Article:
First published in 1882, All Sorts and Conditions of Men chronicles daily life in the East-end district of Whitechapel Road, where people go about their business with an air of quiet resignation. Their lives are transformed by the arrival of Angela Messenger, a young Girton-educated heiress who assumes the identity of a dressmaker so that she might gain an understanding of this “striving, eager, anxious humanity”. Meanwhile, Harry Goslett learns he is not an aristocrat but the son of a lowly army sergeant. Determined to return to his true roots, he moves to the East End, ending up in the same boarding house as Miss Messenger. The two discover a mutual interest in social reform, imagining a Palace of Delight to provide “a little more of the pleasures and graces of delight” for the local community.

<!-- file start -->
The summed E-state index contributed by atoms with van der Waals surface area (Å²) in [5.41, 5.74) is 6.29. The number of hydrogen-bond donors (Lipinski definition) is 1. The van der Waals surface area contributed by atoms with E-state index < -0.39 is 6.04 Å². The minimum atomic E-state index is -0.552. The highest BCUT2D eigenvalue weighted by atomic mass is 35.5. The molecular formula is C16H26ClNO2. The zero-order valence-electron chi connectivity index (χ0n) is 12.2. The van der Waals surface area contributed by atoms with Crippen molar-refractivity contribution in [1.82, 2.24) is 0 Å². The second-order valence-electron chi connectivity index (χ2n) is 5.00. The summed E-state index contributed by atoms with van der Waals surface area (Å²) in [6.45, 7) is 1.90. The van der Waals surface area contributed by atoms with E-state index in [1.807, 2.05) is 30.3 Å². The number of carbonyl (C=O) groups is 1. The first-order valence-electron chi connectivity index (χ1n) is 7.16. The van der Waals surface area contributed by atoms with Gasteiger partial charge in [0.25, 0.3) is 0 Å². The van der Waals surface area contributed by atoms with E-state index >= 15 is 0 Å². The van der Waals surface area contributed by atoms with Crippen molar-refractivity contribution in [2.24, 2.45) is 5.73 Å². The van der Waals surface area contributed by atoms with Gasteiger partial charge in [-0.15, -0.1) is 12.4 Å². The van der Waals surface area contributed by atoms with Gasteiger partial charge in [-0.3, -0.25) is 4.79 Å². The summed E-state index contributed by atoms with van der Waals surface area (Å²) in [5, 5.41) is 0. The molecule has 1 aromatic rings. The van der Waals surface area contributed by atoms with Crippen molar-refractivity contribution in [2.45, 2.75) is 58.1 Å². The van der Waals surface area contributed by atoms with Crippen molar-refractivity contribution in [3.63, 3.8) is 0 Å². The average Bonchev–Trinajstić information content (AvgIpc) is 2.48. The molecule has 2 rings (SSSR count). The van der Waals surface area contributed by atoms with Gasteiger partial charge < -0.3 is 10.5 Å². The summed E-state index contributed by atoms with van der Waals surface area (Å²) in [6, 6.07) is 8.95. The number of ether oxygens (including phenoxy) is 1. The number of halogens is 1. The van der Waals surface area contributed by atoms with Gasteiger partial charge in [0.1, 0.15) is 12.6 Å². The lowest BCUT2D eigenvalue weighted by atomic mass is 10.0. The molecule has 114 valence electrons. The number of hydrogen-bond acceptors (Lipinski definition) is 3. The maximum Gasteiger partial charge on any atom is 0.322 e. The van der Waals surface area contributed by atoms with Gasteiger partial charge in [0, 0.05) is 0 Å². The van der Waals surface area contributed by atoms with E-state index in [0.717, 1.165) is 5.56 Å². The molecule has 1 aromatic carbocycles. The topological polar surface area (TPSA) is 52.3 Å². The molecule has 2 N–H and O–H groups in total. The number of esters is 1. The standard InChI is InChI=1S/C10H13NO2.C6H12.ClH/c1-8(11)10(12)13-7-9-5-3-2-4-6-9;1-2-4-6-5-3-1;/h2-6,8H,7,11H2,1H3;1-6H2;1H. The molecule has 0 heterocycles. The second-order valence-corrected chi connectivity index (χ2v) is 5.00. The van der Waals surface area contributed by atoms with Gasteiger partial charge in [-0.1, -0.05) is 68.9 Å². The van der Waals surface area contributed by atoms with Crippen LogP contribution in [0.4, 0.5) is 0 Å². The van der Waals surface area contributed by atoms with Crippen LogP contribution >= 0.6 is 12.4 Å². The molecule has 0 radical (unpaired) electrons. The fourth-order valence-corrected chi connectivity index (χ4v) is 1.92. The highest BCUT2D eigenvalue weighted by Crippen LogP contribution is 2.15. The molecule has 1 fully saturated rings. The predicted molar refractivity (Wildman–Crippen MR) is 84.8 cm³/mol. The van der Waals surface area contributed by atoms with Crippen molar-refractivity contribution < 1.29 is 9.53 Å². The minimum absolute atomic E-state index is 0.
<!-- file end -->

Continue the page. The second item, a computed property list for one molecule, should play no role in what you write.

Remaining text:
All Sorts and Conditions of Men combines the biting wit and social criticism of Dickens with the deft plotting of Shakespeare’s comedies. Whereas much of the fiction centered on the East End during this period catalogued scenes of sexual depravity and noisome slums, Besant’s novel depicts the respectable working classes and their relentless industry. Lamenting their monotonous existence and joyless surroundings, Besant argues for benevolent employers and better living conditions.
Although subtitled “An Impossible Story”, the novel inspired the building of the People’s Palace on Mile End Road, opened by Queen Victoria on 14 May 1887. The palace housed a concert hall/ballroom, a gymnasium, a library, a swimming pool, an art school, and a technical college. All Sorts and Conditions of Men is certainly a novel with a purpose, but one that achieved it aims in a remarkable legacy.
This edition includes:
selection of contemporary reviews
extracts from Walter Besant’s other writing on the East End
extracts from selected texts on building the People’s Palace